TOKYO, Japan: Japanese steel giant sued by South Korean wartime slave workers is ready to pay compensation if it loses a long-running legal battle abroad, Japanese media reported on Sunday.
Last month the Seoul High Court ordered Nippon Steel to pay a total of 400 million won ($360,000) to four victims as compensation for unpaid salaries and mental suffering before and during World War II.
Nippon Steel, now renamed Nippon Steel and Sumitomo Metal following last year’s merger with Sumitomo, has appealed against the ruling to South Korea’s top court.
But the world’s second-largest steelmaker behind India’s ArcelorMittal has said that it is ready to pay the damages if the South Korean Supreme Court upholds the previous ruling, the Sankei Shimbun reported.
“It is difficult to ignore a final decision as it can affect our business partners there,” an unnamed senior official of the Japanese company said, according to the daily.
Kyodo News also reported that if the court upholds the ruling, “We, as a global company, can’t help but accept it,” one of the sources said.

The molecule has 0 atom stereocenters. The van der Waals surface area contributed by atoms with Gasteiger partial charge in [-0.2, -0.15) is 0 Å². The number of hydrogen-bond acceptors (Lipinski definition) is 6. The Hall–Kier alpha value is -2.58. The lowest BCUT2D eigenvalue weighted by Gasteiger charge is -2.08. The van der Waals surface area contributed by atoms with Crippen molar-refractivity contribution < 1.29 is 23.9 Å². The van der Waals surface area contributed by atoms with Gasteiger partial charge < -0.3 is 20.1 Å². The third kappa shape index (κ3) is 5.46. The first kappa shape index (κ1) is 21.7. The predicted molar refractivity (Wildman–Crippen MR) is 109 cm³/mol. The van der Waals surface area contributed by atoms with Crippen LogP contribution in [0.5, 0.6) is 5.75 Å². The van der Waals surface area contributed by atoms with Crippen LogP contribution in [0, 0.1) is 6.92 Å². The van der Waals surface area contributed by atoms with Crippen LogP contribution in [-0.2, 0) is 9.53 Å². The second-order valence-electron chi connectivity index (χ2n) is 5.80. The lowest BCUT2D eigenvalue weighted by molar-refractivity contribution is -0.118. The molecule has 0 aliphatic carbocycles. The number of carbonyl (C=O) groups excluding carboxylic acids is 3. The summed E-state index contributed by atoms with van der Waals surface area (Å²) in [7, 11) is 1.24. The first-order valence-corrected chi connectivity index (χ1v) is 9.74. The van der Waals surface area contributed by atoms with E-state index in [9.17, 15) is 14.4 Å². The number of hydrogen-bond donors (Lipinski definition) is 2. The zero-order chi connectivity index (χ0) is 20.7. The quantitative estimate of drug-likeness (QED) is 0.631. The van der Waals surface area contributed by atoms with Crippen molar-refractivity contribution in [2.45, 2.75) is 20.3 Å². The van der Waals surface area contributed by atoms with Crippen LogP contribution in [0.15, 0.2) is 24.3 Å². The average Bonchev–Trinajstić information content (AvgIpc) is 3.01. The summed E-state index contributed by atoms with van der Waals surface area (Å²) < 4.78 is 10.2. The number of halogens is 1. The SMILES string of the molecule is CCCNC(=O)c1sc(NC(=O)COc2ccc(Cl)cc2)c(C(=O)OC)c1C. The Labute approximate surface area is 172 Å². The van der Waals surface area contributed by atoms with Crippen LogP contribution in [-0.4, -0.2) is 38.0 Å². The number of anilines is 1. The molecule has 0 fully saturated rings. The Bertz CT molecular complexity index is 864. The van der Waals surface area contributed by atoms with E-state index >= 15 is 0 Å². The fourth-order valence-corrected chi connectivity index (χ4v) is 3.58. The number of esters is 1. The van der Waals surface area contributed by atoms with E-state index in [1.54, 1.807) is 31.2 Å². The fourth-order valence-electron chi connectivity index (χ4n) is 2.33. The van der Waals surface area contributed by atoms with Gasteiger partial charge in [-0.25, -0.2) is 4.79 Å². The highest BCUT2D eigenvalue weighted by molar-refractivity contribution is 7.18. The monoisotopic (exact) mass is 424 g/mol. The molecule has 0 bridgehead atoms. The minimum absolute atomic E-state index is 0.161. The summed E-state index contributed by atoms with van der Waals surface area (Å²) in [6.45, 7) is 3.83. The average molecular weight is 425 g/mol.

An immediate confirmation of the reports was not available.
Last month’s decision marked the latest chapter in a 16-year legal battle launched by the four South Koreans, now aged in their 80s and 90s, who were drafted to work for the predecessor of the Japanese firm before the war.
Yeon Un-Taek and three other forced laborers filed their first compensation suit in Japan in 1997, but it was dismissed by the country’s top court.
They launched a separate action in South Korea in 2005.
Japan’s brutal colonization of the Korean peninsula from 1910 to 1945 saw some 780,000 conscripted into forced labor, excluding women who were forced to work in wartime brothels, according to South Korean official data.
The two issues have remained major points of contention between the neighbors, who are now key trading partners.
The company has said that the decision ignores a 1965 treaty, which saw Seoul and Tokyo restore diplomatic relations. It included a reparations package of about $800 million in grants and cheap loans.